As high fat and sugar drinks fall out of favour, PepsiCo UK is banking on premium and health-conscious consumers to drive demand for healthier options on the market.
With investors increasingly reluctant to commit to soft drink and energy stocks, The Drum spoke with PepsiCo UK’s top marketer to learn why it is scaling its sugar-free options in order to diversify their portfolios (or protect their market share).
“The big growth that we’ve observed across our beverage brands has been around no sugar” explained Natalie Redford, marketing director of PepsiCo UK. “We’re really unlocking what that means.” This shift is being seen around the globe.
“I think it’s the new norm,” Redford said. “Guilt-free, but not compromising. It’s proven really successful for us in the UK.”
And while the Advertising Standards Authority (ASA) ups its focus on cutting down high fat, salt, and sugar (HFSS) advertising, Redford said PepsiCo UK has responded to Government consultation relating to further advertising restrictions for products high in fat, salt and sugar.
“The great thing about the beverages and brands that I look after in my portfolio, and the ones that we advertise are no-sugar beverages that fall outside of the HFSS category,” Redford said.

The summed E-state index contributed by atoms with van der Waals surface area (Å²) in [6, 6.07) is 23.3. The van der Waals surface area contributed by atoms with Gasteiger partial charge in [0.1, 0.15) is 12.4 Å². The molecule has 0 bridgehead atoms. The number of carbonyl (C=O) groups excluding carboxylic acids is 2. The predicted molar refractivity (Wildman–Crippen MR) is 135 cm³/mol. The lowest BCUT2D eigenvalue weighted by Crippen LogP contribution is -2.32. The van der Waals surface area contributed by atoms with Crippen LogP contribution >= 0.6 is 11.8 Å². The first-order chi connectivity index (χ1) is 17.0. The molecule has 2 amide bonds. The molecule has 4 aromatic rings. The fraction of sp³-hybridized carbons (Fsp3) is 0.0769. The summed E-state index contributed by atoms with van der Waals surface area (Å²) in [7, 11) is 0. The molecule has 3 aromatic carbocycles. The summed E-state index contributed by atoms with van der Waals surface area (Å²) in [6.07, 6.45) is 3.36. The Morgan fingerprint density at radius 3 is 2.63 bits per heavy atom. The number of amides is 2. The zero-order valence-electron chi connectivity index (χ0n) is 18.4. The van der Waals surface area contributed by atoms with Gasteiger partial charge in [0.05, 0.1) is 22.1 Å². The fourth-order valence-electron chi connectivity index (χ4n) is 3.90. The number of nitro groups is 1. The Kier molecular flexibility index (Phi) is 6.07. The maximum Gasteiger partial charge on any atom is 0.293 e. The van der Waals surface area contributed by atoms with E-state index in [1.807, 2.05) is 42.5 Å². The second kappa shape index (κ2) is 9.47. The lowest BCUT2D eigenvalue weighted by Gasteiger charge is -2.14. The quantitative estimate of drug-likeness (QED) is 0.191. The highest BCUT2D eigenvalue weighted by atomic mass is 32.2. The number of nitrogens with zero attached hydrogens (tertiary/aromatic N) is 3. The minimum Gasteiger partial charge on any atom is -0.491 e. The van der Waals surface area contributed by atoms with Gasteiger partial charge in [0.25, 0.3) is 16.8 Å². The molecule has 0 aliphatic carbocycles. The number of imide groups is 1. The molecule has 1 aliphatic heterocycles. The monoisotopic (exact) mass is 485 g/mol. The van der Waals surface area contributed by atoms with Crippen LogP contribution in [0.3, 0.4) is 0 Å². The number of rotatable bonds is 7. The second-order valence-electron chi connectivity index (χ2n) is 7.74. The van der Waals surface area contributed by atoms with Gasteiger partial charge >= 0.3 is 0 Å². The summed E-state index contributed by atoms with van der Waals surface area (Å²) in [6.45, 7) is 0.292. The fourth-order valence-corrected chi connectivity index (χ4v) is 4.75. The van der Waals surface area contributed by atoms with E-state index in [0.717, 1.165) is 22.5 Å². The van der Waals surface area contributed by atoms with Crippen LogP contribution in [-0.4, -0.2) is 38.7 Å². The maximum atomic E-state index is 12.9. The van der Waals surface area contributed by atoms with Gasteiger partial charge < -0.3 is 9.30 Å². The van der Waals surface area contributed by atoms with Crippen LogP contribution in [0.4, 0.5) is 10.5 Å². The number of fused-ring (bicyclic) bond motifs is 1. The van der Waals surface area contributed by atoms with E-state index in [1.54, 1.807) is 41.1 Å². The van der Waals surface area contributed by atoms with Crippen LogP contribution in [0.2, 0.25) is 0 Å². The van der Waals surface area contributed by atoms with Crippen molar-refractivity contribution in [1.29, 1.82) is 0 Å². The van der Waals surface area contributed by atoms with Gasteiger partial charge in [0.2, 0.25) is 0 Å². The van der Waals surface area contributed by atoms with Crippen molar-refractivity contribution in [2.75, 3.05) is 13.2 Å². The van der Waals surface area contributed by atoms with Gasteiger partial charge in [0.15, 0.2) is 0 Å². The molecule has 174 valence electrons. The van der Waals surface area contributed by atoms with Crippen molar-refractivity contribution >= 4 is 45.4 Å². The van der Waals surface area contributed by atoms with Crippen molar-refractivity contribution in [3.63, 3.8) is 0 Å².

Of all carbonated brands included in her UK portfolio, Pepsi Max tops the sugar-free market for cola, and 7up Free leads the lemon and lime.
PepsiCo UK is channelling this healthier alternative approach through its advertising.
In a first of its kind event for the 7up Free brand, this weekend, PepsiCo UK has launched a pop-up shop to commemorate the return of its chilled-out 90s mascot, Fido Dido.
“We wanted to use the ‘free’ in 7up Free to mean more than just no sugar,” Redford said. “We wanted to use the free to make a more ’emotional connection’ with our customers.”
With this thought in mind, Fido Dido House is an ‘anti-pop-up.’ While people normally ‘do do do,’ PepsiCo UK created an experience that allowed people to opt-out of the frenzy of hectic life, to feel free to just ‘be.’
It claimed consumers are demanding more premium products; PepsiCo UK is increasing investment in this space.
In 2017, PepsiCo first launched Lifewtr - a premium water bottle brand – in North America in a bid to rival Coca-Cola’s Jennifer Aniston-endorsed Smartwater.
Serving as a canvas to showcase emerging artists’ work, the brand caters to the need for healthier alternatives to carbonated, sugary drinks, while supporting arts and culture. Now, Lifewtr has launched in the UK market as Arto Lifewtr.
Redford spoke how “premiumisation is definitely a trend that [PepsiCo] is going exercise more of in the next five years and it’s happening at every level.”
She puts it down to the breadth and depth as a company that means PepsiCo can play across those segments and foresees this will be a general direction for the brand as it steps out from the more mainstream drinks industry.
“We’re thinking how our brand can be served in a more premium way,” Redford detailed. “Whether that be a premium experience or a premium product.”
While moving towards healthier options is undoubtedly a strategic move for PepsiCo, it isn’t always an easy one. It’s main competitor Coca-Cola has to axe its Life brand, after-sales slumped in the UK, whereby the product accounted for less than 1% of its trademark sales.
Feature Image Credit: PepsiCo